Forty-seventh Entry



Saturday, May 2nd, 2020

The Kentucky Derby was not run today.

Spring Street, on a sunny Saturday afternoon, was much busier than it was two or three weeks ago. But it was still much quieter than “normal,” which I define as a rough average of the last twenty years of activity in New York City.

This afternoon, I went out to photograph hand-lettered signs I had seen while running yesterday. On Mott Street, one read “Closed due to the Corona Scare.” But, like the barbershop sign on Church Street—”Come visit me in Florida”—it was gone by the time I got back there.

Being out and about remains incredibly rich; there’s so much to see. The bright blue facade of a little wine shop on Elizabeth Street lured me to slow just enough to notice a bottle of amaro in the window. Nothing I needed, but I have not bought anything other than food for more than six weeks. A woman with multi-colored hair, brown coveralls, and an old three-speed Raleigh was making a purchase from the sidewalk. No one else was waiting to be served.

I pulled over and noticed a guy with a bike waiting on the sidewalk, nearly twenty feet beyond the shop—probably too far away to be waiting, but I checked to be sure. Many things are hard to tell these days. “Are you waiting, or are you with her?” I asked.
“With her.”
“She looks nice.”
“She is nice.” Then he recognized me from the Union Square Farmers Market, where he has worked as a solid purveyor of good food for many years. We had a nice chat. He was leaving his market job to work for what he called a “leftie magazine.” His companion completed her transaction, carried out through the blocked-off doorway to the shop.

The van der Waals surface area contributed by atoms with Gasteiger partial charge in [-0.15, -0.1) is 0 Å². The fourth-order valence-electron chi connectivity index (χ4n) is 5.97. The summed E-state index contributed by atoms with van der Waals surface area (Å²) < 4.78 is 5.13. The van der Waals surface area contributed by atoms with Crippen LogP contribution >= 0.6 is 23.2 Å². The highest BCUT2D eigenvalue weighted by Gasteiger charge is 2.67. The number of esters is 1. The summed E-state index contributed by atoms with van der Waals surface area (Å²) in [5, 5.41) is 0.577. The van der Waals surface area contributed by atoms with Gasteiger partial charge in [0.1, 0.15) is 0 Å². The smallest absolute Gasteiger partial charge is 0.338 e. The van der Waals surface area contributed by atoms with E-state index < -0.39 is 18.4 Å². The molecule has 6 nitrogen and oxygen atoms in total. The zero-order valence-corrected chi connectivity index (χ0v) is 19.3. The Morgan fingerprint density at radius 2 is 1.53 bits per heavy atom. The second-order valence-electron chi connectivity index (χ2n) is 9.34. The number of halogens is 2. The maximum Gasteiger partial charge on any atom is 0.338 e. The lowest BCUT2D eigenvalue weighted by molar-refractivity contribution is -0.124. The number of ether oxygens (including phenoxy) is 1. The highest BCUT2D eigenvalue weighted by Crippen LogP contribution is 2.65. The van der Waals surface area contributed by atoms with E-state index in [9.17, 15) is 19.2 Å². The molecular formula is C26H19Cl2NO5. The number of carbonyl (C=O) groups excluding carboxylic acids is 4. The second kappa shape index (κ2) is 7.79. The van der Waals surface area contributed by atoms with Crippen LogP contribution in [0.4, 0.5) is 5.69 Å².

I stepped into the buying position.
“How is business?”  I asked.
“Solid,” the shopkeeper replied.

Aside from the “No Cash Accepted” policy, I was delighted with all aspects of the unnecessary transaction, which resulted in a bottle of Braulio I have been wanting for a while. Hardly essential.

After making many more stops than usual, and hoping to sit and review some texts in the park, it finally seemed time to get hand sanitizer, a product I have never owned. A friend had offered me hand sanitizer on March 14 before she (somewhat reluctantly) fled to the Rocky Mountains. Her supply had been shipped from PA by her mother; hand sanitizer was unavailable in the city at that time, we shared a late lunch – my last meal out. The place was shutting down after dinner service, not because of laws, but because there were no customers. Nearly everyone had vanished.

At CVS, the hand sanitizer was secured behind the cashier, like cigarettes or razor blades. The pum-action container cost $4.50—probably more than it should, but it seemed worth it at the moment. The sanitizer was handed to me as I was directed to self-checkout. The humorless machine generated a non-optional receipt which was thirty-eight and a half inches long—for one item. Reminded me why I do not normally shop in such places.

Shootings and murders are way up across the United States.